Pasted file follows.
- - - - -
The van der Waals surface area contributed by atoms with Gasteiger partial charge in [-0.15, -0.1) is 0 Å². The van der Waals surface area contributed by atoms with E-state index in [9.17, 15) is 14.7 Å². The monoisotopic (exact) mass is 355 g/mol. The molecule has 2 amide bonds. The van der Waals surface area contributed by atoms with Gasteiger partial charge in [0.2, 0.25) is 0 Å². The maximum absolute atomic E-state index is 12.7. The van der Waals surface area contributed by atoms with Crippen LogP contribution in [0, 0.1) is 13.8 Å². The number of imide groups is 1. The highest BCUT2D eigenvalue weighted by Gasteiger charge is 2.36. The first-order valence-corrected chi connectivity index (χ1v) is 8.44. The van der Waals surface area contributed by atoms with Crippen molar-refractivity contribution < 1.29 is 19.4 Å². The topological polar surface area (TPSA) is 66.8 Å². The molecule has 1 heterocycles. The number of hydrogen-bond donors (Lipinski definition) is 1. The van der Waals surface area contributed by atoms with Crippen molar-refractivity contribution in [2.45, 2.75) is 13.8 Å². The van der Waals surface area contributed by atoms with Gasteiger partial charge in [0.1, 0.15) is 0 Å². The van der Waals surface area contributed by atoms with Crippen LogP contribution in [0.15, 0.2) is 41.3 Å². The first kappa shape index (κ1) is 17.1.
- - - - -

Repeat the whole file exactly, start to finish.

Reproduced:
The van der Waals surface area contributed by atoms with Gasteiger partial charge in [-0.15, -0.1) is 0 Å². The van der Waals surface area contributed by atoms with E-state index in [9.17, 15) is 14.7 Å². The monoisotopic (exact) mass is 355 g/mol. The molecule has 2 amide bonds. The van der Waals surface area contributed by atoms with Gasteiger partial charge in [0.2, 0.25) is 0 Å². The maximum absolute atomic E-state index is 12.7. The van der Waals surface area contributed by atoms with Crippen LogP contribution in [0, 0.1) is 13.8 Å². The number of imide groups is 1. The highest BCUT2D eigenvalue weighted by Gasteiger charge is 2.36. The first-order valence-corrected chi connectivity index (χ1v) is 8.44. The van der Waals surface area contributed by atoms with Crippen molar-refractivity contribution < 1.29 is 19.4 Å². The topological polar surface area (TPSA) is 66.8 Å². The molecule has 1 heterocycles. The number of hydrogen-bond donors (Lipinski definition) is 1. The van der Waals surface area contributed by atoms with Crippen molar-refractivity contribution in [2.45, 2.75) is 13.8 Å². The van der Waals surface area contributed by atoms with Gasteiger partial charge in [0.1, 0.15) is 0 Å². The van der Waals surface area contributed by atoms with Crippen LogP contribution in [0.15, 0.2) is 41.3 Å². The first kappa shape index (κ1) is 17.1.